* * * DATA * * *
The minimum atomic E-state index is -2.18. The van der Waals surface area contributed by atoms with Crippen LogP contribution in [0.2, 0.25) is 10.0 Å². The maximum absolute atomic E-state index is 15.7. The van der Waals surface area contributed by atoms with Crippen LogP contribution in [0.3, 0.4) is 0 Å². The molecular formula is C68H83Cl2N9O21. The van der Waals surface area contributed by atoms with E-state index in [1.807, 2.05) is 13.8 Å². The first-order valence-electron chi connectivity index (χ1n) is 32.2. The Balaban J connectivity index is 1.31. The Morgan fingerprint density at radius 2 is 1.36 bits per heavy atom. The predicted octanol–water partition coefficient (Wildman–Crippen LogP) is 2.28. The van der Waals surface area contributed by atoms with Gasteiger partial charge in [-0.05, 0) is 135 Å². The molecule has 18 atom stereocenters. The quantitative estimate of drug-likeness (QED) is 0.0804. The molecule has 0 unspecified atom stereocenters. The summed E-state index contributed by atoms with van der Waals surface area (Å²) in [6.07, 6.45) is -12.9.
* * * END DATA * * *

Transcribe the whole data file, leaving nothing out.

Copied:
The minimum atomic E-state index is -2.18. The van der Waals surface area contributed by atoms with Crippen LogP contribution in [0.2, 0.25) is 10.0 Å². The maximum absolute atomic E-state index is 15.7. The van der Waals surface area contributed by atoms with Crippen LogP contribution in [0.3, 0.4) is 0 Å². The molecular formula is C68H83Cl2N9O21. The van der Waals surface area contributed by atoms with E-state index in [1.807, 2.05) is 13.8 Å². The first-order valence-electron chi connectivity index (χ1n) is 32.2. The Balaban J connectivity index is 1.31. The Morgan fingerprint density at radius 2 is 1.36 bits per heavy atom. The predicted octanol–water partition coefficient (Wildman–Crippen LogP) is 2.28. The van der Waals surface area contributed by atoms with Gasteiger partial charge in [-0.05, 0) is 135 Å². The molecule has 18 atom stereocenters. The quantitative estimate of drug-likeness (QED) is 0.0804. The molecule has 0 unspecified atom stereocenters. The summed E-state index contributed by atoms with van der Waals surface area (Å²) in [6.07, 6.45) is -12.9.